Thalassa was one of those designs. Thalassa is 34.5 x 26 foot and can fold to 12.1 foot. It weighs 7300 lbs and carries 375 square foot of sail in the main and 425 square foot in a genoa. The length to beam of the main hull is 5.2:1. All this adds up to good light air performance but limited top speed. The tri is solid glass and foam glass. The cross beam structure is glass with pivot bolts the same as the Dragonfly series of tris. The jpegs give an idea of Thalassa. The 3 start photo’s are of an Oceanbird tri. The last jpeg give a plan view of an Oceanbird.
     

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    Last edited: Dec 2, 2019
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  10. oldmulti
    Joined: May 2019
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    oldmulti Senior Member

    Paolo Bisol is a designer who won an award in a 2002 design competition for his trimaran of 23.7 x 19.5 foot weighing 1590 lbs displacing 2580 lbs. The tri carries a 32 foot mast with a 260 square foot mainsail and a 130 square foot jib. The sail plan includes a large full batten, heavily roached mainsail, a small blade jib and an asymmetric spinnaker set on a canting bowsprit. Upwind performance is assured by the single daggerboard on the main hull.

    This tri was advanced for a home build for its time with full high buoyancy floats and rudders on each float providing full control in every condition. This boat could be pushed hard with a good rig and the right crew. As you can see from the hull lines, the main hull has a lot of flair providing a simple interior with sleeping accommodation and sheltered seating for four crew. A chemical toilet can be installed, as well as a cooking stove and sink.

    The trimaran is foam glass with vinylester resin and some carbon fibre in the cross arms. Tritium is made in a sandwich of 80 Kg/m3 PVC foam, 15 mm thick, with symmetrical skins in Glass bi-directional, 2 x 300 g/m2 layers each skin, and vinyl ester or epoxy resin.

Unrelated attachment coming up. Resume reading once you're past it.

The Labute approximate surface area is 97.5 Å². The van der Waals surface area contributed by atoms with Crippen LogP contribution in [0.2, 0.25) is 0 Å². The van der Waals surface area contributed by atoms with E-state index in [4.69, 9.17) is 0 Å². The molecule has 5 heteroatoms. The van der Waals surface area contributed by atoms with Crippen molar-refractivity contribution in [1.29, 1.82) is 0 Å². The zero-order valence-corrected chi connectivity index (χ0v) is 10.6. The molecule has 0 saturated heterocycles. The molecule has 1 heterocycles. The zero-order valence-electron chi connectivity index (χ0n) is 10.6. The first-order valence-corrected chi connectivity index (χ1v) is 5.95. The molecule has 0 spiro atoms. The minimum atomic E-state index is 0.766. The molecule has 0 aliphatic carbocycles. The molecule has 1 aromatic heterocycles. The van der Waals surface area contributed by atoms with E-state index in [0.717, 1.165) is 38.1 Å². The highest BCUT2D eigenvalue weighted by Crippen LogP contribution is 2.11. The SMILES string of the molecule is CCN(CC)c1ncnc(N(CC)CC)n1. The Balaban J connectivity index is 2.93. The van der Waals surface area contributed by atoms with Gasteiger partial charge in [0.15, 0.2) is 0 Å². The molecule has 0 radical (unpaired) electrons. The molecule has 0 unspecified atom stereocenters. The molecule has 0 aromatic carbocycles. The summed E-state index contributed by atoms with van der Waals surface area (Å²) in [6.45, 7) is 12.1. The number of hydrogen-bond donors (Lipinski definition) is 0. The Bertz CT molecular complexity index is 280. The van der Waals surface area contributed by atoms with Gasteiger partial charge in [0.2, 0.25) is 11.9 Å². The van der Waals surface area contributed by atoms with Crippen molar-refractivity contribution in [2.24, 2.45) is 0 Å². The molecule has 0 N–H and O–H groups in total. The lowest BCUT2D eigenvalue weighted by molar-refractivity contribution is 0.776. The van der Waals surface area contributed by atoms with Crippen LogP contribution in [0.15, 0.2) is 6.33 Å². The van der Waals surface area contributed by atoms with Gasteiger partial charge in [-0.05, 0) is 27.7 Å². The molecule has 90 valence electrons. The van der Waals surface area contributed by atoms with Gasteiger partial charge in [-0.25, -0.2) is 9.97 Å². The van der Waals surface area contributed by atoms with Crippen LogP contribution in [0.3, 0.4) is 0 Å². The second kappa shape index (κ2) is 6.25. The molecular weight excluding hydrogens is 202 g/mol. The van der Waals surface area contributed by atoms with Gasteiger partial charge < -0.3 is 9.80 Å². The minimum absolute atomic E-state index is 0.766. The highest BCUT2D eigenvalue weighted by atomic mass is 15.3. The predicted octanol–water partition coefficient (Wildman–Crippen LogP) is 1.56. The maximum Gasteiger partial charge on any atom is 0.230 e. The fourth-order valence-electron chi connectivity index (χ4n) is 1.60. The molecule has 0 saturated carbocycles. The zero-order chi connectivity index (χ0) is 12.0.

The PDF’s give a lot of detail. The Intro describes the boat, the brochure does an overview and the interior and side gives study print views. The hull lines how a good hull and float shape for a cruiser racer.
     

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  11. oldmulti
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    oldmulti Senior Member

    Marc Louis Rifflart was an early French multihull designer that drew a range of relatively easy to build multihulls. His cats were mostly plywood and timber and often had simple symmetrical dory shapes hulls that could carry a reasonable load. Most of his cats had a beam about 50% of there length. The design featured here was Marc’s personal boat and had fairly wide asymmetrical hulls to maximise accommodation. The Catfly catamaran is 26.25 x 12.25 foot weighing 3000 lbs and displacing 4400 lbs. The hulls have a length to beam of about 9.7:1. The 33 foot mast carries 380 square foot of sail in the main and fore triangle. Result 6 to 7 knots upwind 10 to 12 knots downwind. The cat was built with plywood with glass cloth epoxy covering on the outside and judging by his other boats glass cloth on the inside up to the waterline. The boat took 1400 hours to build or 5 months at 10 hours/day with only a few days off.

    The other jpegs are of a Rifflart 23 x 12 footer built and sailed by a guy who later built PHA (30 foot Tiki biplane rig) and Grand PHA (46 foot Tiki biplane rig). Also a study plan of Echo, a 32 x 16 foot liveaboard cat that crossed the Atlantic from France to USA and has been through a hurricane. All his designs worked well as cruisers but were not racers. These boats show that simple home build designs with basic hull shapes can sail well enough to satisfy a lot of people. And in a lot of cases the build time of these simple boats is often shorter. The final jpeg is other Rifflart designs. If anyone has any more detail it would be welcome.
     

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  12. oldmulti